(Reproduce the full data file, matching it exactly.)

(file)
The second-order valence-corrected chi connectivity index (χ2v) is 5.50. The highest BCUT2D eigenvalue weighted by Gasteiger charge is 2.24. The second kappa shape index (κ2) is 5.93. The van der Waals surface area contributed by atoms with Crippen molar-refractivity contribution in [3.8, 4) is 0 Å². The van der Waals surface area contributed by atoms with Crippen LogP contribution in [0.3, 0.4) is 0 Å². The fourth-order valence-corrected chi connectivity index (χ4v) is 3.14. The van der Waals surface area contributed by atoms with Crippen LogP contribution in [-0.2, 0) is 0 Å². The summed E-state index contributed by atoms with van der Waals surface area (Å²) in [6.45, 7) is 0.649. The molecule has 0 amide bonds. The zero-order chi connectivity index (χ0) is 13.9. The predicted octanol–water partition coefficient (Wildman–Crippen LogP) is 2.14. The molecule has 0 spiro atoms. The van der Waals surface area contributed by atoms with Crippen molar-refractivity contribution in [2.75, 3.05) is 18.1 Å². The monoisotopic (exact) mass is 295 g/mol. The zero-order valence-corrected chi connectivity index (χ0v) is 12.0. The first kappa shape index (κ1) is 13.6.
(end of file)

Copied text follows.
The second-order valence-corrected chi connectivity index (χ2v) is 5.50. The highest BCUT2D eigenvalue weighted by Gasteiger charge is 2.24. The second kappa shape index (κ2) is 5.93. The van der Waals surface area contributed by atoms with Crippen molar-refractivity contribution in [3.8, 4) is 0 Å². The van der Waals surface area contributed by atoms with Crippen LogP contribution in [0.3, 0.4) is 0 Å². The fourth-order valence-corrected chi connectivity index (χ4v) is 3.14. The van der Waals surface area contributed by atoms with Crippen LogP contribution in [-0.2, 0) is 0 Å². The summed E-state index contributed by atoms with van der Waals surface area (Å²) in [6.45, 7) is 0.649. The molecule has 0 amide bonds. The zero-order chi connectivity index (χ0) is 13.9. The predicted octanol–water partition coefficient (Wildman–Crippen LogP) is 2.14. The molecule has 0 spiro atoms. The van der Waals surface area contributed by atoms with Crippen molar-refractivity contribution in [2.75, 3.05) is 18.1 Å². The monoisotopic (exact) mass is 295 g/mol. The zero-order valence-corrected chi connectivity index (χ0v) is 12.0. The first kappa shape index (κ1) is 13.6.